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« Still doubting that m-Banking has potential? In Kenya 25% of all bank accounts are mobile | Main | And in this corner.. the affinity mobile phone via Sonopia »

November 24, 2007



I acknowledge that you say you're an Apple fan but you continue to off-handedly discount the iPhone UI and ease-of-use/responsiveness. Now I don't have an N-series or an iPhone (yet), but I've had a Nokia, Samsung, Moto RAZR, and Blackberry phone, and iPhone responsiveness is just so far ahead. My RAZR takes 12 seconds to launch the music player (and there's no music in it because I have to go through way too many menus and buttons to sync with a computer to load just a few songs). It takes 12 seconds to turn on from the off state. It beeps out loud when I set it to vibrate (Is this most dumb?). My previous candybar phone took four key presses to lock or unlock the keys; so I didn't bother and it sometimes made phone calls while in my pocket. (I've also received calls from people where they are not talking into the phone; I suspect the phone accidentally placed the call.)

I too would like to have 3G instead of EDGE but 3.5 hours (rated) talk time (as it is for N95/N93) is just too little. And I suspect it would be even less if I was also using the phone for music/video playing, photo/video taking and viewing, etc.

In the end, I think it depends on what you primarily want to use the gadget for, and how easy it needs to be so you'd actually use it. Apple has selected a different usage scenario (different target, different feature set) than N-series, and is betting that its chosen target market (ease of use/responsiveness, iPod/iTunes, 8 hr talk time, pocketable size, etc) is going to be larger in the long run. Do note that Apple and T-Mobile really don't want to sell many unlocked units at that 999 Euro price (whereas I suspect Nokia does want to sell its units). In any case, rumors are that Orange (in France) plans to sell the unlocked version for less, which may turn out to be exactly the price you predicted. But I'd strongly disagree over your characterization of iPhone having an austere/spartan feature set. It's just not the set that you want.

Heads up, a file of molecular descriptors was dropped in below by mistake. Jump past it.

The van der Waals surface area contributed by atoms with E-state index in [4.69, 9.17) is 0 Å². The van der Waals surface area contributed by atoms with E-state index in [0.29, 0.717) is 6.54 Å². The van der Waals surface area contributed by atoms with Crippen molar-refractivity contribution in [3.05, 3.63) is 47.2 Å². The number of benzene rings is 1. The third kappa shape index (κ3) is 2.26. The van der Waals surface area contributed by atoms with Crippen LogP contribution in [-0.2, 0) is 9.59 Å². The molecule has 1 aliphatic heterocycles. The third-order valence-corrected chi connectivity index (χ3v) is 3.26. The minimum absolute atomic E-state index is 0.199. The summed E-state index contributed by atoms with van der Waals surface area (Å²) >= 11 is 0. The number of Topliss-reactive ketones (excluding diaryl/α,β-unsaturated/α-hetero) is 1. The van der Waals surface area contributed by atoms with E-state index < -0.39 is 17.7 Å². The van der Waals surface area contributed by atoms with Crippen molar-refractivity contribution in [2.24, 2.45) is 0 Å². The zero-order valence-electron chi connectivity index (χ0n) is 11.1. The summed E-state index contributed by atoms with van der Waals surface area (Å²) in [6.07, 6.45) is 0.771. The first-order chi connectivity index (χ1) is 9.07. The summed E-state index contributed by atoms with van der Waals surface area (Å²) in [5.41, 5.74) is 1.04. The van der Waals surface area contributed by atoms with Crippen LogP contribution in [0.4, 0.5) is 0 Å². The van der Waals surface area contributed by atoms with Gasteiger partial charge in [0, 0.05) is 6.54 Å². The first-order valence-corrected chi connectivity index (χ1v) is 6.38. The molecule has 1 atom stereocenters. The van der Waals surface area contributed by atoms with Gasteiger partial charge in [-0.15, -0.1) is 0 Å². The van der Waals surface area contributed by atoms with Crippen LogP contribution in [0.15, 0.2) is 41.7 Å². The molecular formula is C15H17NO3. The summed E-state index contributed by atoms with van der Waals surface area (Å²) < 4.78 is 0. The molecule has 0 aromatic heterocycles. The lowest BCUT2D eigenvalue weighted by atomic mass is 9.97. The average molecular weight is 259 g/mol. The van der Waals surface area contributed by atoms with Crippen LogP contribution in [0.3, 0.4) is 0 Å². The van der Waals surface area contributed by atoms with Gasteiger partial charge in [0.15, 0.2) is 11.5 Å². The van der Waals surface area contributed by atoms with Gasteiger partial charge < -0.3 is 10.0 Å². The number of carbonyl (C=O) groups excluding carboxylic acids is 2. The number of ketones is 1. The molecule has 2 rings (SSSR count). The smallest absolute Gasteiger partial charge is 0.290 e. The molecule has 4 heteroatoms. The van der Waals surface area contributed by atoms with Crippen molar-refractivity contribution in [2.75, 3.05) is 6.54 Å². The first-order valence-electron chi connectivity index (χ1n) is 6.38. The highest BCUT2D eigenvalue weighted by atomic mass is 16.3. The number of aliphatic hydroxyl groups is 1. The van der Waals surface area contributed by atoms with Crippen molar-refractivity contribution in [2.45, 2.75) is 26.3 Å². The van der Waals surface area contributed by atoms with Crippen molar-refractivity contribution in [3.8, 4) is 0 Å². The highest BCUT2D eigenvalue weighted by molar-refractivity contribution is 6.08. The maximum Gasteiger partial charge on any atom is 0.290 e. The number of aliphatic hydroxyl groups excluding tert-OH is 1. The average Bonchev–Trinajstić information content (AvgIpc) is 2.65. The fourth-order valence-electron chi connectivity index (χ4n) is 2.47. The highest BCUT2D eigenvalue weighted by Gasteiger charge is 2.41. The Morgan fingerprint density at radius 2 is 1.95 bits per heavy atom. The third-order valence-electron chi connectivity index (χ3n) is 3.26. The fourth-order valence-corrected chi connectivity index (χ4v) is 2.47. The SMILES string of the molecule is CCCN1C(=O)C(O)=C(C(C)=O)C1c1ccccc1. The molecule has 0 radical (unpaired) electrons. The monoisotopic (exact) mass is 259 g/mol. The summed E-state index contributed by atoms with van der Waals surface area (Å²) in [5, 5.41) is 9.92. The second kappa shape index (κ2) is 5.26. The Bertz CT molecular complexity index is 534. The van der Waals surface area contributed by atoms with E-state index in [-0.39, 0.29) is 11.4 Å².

One more thing: iPhone is 8GB not 6GB.

Most cell phones remind me of when we had to manually unlock all four car doors to allow passengers to enter, whereas iPhone is the double-click on the key fob. Alternatively, other cell phones remind me of a VHS or DVD recorder, where most people just press one button to record right now, and never use its many other listed features. So iPhone might seem "feature-limited", but so are many cell phones with lots of listed features as their UI discourages its owner from using any of them.


The mobile phone industry started out as hardware centric and to a large extent still is.
Apple has created a competitive edge on software, which forms also the basis of their competitive edge in usability.

Hardware can be upgraded easily, since it is mostly from standard components. E.g. Apple can add a better camera easily when they want to do so.
An excellent camera application that is integrated to other functions of the device is
another matter. Apple has an excellent software platform and can create an excellent camera application when they want to do so (see e.g. Photo Booth on the Mac).
Other phone vendors have been struggling for years to make their camera applications truly useful. This just as an example.
Most of phone software is based on ancient platforms that are not up to rich and software centric applications, and it will take years to catch up with Apple; that's just the nature of software development.

And Apple hasn't even brought all of their OS X technolgies to the iPhone. Sure, current iPhone users with 500 contacts may suffer from a search function. But OS X search technology (Spotlight) has matured on the Mac and it will likely appear on the iPhone in not too distant future.

So any differences in hardware are not relevant from a strategic point of view and expect all high-end phones to have all hardware people really care about within few months, a year.
Software and usability will remain differentiators also in long-term.

As Tomi said in an earlier post: what the established players should be really afraid of is "iPhone II".


Orange announced 649 Euros for iPhone without multi-month commitment. And another 100 Euros for unlock to use with another carrier. So that's 749 Euros or a bit more than 1000 dollars. Tomi, good call on pricing.

It seems to me that Apple will get all or most of the 649 (minus some amount for retailing since it's not Apple Stores actually selling), and that the 100 Euros for unlock goes directly to Orange.


good job.


Nick Matyas

It is a good posting. I like it. It's pretty much impressive.

Nick Matyas

Awesome posting man!
You are a great blogger. I like your work. Truly you are a genius.
Keep up the good work Man!!


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